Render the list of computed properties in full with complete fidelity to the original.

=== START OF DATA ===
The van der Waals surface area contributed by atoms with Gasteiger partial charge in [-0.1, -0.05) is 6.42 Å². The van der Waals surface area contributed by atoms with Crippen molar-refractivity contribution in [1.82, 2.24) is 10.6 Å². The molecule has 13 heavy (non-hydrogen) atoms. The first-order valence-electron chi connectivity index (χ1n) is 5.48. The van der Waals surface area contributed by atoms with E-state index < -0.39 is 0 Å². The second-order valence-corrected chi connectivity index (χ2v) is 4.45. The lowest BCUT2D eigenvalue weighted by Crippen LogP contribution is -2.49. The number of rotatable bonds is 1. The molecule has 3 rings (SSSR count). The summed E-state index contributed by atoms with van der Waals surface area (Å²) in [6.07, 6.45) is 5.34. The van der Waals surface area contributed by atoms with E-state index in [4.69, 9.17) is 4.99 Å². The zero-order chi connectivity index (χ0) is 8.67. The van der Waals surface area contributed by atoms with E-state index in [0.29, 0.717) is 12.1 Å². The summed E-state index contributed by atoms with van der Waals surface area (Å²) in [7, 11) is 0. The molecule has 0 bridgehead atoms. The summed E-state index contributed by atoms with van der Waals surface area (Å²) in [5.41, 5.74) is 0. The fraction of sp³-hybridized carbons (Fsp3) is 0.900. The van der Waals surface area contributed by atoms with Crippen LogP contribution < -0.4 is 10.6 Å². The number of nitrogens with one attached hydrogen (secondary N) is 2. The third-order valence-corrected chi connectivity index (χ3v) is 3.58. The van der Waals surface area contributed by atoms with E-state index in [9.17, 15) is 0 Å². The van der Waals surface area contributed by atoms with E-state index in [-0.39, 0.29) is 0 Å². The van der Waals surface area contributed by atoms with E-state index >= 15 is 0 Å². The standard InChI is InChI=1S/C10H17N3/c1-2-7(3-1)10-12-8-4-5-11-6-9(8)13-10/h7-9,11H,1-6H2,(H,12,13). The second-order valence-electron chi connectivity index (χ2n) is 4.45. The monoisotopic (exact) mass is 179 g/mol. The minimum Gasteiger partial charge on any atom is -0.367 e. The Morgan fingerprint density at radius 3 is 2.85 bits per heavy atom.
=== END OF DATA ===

The van der Waals surface area contributed by atoms with Gasteiger partial charge in [-0.1, -0.05) is 6.42 Å². The van der Waals surface area contributed by atoms with Crippen molar-refractivity contribution in [1.82, 2.24) is 10.6 Å². The molecule has 13 heavy (non-hydrogen) atoms. The first-order valence-electron chi connectivity index (χ1n) is 5.48. The van der Waals surface area contributed by atoms with E-state index < -0.39 is 0 Å². The second-order valence-corrected chi connectivity index (χ2v) is 4.45. The lowest BCUT2D eigenvalue weighted by Crippen LogP contribution is -2.49. The number of rotatable bonds is 1. The molecule has 3 rings (SSSR count). The summed E-state index contributed by atoms with van der Waals surface area (Å²) in [6.07, 6.45) is 5.34. The van der Waals surface area contributed by atoms with E-state index in [4.69, 9.17) is 4.99 Å². The zero-order chi connectivity index (χ0) is 8.67. The van der Waals surface area contributed by atoms with E-state index in [0.29, 0.717) is 12.1 Å². The summed E-state index contributed by atoms with van der Waals surface area (Å²) in [7, 11) is 0. The molecule has 0 bridgehead atoms. The summed E-state index contributed by atoms with van der Waals surface area (Å²) in [5.41, 5.74) is 0. The fraction of sp³-hybridized carbons (Fsp3) is 0.900. The van der Waals surface area contributed by atoms with Crippen LogP contribution < -0.4 is 10.6 Å². The number of nitrogens with one attached hydrogen (secondary N) is 2. The third-order valence-corrected chi connectivity index (χ3v) is 3.58. The van der Waals surface area contributed by atoms with E-state index in [9.17, 15) is 0 Å². The van der Waals surface area contributed by atoms with E-state index in [-0.39, 0.29) is 0 Å². The van der Waals surface area contributed by atoms with E-state index >= 15 is 0 Å². The standard InChI is InChI=1S/C10H17N3/c1-2-7(3-1)10-12-8-4-5-11-6-9(8)13-10/h7-9,11H,1-6H2,(H,12,13). The second-order valence-electron chi connectivity index (χ2n) is 4.45. The monoisotopic (exact) mass is 179 g/mol. The minimum Gasteiger partial charge on any atom is -0.367 e. The Morgan fingerprint density at radius 3 is 2.85 bits per heavy atom.